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ASN Wikibase Occurrence # 215461
Last updated: 6 November 2020
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Date:22-MAY-2016
Time:13:30
Type:Silhouette image of generic CH75 model; specific model in this crash may look slightly different
Zenith CH750 STOL
Owner/operator:Private
Registration: N925PS
C/n / msn: 75-8805
Fatalities:Fatalities: 0 / Occupants: 2
Other fatalities:0
Aircraft damage: Substantial
Category:Accident
Location:Lawrenceburg, TN -   United States of America
Phase: Unknown
Nature:Private
Departure airport:Lawrenceburg, TN (2M2)
Destination airport:Lawrenceburg, TN (2M2)
Investigating agency: NTSB
Narrative:
The sport pilot, who was the owner of the light sport airplane that he had partially assembled, was conducting the airplane's first test flight and had a passenger on board. He stated that, after takeoff, he applied right rudder to maintain runway heading, but the airplane continued to the left. As he applied more right rudder, the severity of the turn increased. The airplane departed the left side of the runway and the airport property and struck trees and terrain before it came to rest. Postaccident examination of the wreckage revealed that the rudder was rigged backward, which would have resulted in a left turn upon right pedal application and vice-versa. Examination of maintenance receipts and interviews with the pilot revealed that the pilot purchased the airplane partially assembled. The pilot and mechanics who he hired completed the assembly; however, after the work by other mechanics, the pilot would at times change or redo their work. Although it could not be determined when the rudder was improperly rigged, a preflight inspection would have revealed the discrepancy; therefore, it is unlikely that the pilot conducted a proper preflight inspection before departing on the flight. Additionally, no documentation was found that suggested the pilot had performed planning for the test flight in accordance with Federal Aviation Administration-issued guidance.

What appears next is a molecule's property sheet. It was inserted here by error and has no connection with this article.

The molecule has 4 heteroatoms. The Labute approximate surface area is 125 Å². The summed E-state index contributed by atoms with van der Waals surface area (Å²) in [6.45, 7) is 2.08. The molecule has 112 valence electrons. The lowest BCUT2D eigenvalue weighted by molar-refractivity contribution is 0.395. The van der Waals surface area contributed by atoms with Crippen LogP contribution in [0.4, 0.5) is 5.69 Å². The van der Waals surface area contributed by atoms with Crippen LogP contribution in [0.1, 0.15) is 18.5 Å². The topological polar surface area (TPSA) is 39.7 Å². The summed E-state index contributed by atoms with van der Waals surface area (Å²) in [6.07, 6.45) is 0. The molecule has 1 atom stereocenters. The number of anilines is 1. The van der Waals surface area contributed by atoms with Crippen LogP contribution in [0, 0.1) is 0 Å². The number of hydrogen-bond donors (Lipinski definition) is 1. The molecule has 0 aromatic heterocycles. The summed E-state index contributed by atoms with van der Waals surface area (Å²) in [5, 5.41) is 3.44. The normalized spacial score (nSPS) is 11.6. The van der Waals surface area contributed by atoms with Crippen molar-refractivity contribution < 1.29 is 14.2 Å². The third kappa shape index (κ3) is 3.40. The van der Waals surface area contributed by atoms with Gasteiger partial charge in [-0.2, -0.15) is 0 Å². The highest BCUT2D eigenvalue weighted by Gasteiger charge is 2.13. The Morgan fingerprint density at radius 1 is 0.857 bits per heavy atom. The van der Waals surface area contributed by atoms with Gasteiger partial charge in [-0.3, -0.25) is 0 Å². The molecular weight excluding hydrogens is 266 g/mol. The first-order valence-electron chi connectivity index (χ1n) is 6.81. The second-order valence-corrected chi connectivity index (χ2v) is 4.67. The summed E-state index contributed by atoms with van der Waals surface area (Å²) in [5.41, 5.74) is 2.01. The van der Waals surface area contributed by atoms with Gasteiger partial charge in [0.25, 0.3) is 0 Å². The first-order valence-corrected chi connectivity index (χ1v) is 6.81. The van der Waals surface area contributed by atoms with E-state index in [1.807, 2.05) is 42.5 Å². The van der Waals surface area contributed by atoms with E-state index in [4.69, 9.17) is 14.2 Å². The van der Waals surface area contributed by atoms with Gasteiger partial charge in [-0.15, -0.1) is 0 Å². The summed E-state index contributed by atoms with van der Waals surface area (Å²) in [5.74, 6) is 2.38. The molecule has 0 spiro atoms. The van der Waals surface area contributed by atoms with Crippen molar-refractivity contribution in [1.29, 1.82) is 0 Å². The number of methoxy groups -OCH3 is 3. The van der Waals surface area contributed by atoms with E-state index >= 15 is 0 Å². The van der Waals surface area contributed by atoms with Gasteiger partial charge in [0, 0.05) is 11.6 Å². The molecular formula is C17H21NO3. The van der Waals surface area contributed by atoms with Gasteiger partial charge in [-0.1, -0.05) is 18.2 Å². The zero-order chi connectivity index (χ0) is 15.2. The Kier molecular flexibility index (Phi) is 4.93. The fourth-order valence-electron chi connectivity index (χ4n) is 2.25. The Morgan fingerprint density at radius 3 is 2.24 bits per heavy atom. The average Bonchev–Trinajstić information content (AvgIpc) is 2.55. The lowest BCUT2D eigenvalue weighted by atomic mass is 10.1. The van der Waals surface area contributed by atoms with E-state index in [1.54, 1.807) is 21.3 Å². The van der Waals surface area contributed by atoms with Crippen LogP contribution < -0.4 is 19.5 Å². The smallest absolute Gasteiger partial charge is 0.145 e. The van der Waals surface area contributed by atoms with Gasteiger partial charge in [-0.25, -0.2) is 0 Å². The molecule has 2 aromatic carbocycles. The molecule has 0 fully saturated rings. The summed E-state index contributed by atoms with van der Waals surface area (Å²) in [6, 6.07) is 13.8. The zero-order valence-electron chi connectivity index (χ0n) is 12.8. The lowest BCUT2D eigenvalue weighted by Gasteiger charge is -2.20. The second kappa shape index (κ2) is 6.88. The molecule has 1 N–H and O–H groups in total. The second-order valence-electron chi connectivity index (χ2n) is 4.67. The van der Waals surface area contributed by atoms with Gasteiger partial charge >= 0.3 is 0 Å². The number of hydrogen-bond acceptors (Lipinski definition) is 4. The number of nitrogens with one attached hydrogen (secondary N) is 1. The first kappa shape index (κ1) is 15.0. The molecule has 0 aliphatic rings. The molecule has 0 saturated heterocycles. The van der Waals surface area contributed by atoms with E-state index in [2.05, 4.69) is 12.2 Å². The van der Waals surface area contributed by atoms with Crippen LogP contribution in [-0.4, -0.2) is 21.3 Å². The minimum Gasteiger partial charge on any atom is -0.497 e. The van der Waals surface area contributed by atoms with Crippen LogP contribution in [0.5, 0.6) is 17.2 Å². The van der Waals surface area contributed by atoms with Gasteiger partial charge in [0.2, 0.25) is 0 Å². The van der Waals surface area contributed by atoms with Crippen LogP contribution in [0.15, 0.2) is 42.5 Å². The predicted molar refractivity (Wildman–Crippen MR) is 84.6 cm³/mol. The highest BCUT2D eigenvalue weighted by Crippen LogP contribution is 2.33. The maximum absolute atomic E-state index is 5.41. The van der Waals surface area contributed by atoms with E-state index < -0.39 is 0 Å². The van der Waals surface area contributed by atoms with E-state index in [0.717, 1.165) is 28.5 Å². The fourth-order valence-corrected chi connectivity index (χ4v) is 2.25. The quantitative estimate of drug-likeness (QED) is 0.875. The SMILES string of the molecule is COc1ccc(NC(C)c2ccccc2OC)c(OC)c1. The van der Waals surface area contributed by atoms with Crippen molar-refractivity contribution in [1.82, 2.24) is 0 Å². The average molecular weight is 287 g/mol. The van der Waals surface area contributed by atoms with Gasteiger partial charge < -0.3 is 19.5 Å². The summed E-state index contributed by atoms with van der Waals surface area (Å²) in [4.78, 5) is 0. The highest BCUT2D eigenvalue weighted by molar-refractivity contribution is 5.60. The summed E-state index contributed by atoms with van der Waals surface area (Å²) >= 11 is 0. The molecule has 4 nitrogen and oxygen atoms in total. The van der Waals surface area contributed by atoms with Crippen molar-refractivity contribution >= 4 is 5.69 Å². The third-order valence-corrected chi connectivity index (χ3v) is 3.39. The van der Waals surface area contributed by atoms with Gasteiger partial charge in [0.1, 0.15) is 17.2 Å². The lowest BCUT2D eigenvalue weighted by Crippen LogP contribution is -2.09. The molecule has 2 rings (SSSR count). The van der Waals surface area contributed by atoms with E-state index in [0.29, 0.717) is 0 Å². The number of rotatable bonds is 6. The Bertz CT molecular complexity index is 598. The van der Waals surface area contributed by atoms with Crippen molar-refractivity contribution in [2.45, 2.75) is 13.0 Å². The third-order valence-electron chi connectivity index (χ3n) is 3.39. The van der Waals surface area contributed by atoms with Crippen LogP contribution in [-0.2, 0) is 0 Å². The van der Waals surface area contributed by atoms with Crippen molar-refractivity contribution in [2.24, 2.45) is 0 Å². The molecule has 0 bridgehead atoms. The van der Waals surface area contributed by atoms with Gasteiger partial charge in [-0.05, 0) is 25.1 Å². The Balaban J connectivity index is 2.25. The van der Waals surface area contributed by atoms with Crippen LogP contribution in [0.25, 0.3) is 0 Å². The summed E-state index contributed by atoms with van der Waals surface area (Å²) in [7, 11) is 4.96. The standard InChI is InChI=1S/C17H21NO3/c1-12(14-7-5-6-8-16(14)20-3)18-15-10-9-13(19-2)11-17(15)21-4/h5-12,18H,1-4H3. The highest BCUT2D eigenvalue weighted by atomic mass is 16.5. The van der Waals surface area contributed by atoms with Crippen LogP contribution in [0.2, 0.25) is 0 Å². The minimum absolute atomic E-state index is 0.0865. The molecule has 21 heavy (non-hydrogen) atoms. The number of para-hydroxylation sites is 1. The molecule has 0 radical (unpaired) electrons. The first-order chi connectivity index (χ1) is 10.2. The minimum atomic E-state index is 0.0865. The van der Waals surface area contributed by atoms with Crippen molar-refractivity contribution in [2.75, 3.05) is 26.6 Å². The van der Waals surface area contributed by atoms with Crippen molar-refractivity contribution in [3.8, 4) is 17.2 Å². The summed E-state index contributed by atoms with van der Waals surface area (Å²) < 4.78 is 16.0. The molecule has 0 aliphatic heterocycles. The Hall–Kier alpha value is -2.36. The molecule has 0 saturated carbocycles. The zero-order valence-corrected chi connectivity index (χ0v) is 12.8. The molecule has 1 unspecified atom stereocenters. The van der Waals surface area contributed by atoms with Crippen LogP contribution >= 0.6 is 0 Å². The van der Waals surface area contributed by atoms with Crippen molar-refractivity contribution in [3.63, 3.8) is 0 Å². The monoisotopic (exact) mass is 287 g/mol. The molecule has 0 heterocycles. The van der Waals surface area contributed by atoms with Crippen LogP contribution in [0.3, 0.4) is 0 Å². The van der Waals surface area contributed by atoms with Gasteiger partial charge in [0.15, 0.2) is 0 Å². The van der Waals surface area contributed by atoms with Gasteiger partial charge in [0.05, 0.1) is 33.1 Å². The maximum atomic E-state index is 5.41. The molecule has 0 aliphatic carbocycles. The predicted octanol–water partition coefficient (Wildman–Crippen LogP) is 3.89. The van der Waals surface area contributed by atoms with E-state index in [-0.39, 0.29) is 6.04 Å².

Probable Cause: The pilot's failure to perform an adequate preflight inspection, which resulted in a loss of control due to an improperly-rigged rudder. Contributing to the accident was the pilot's failure to implement and follow proper flight-testing plans.

Sources:

NTSB: https://www.ntsb.gov/_layouts/ntsb.aviation/brief.aspx?ev_id=20160523X94413&key=1

Accident investigation:
cover
  
Investigating agency: NTSB
Status: Investigation completed
Duration: 2 years and 3 months
Download report: Final report


Revision history:

Date/timeContributorUpdates
16-Sep-2018 19:10 ASN Update Bot Added

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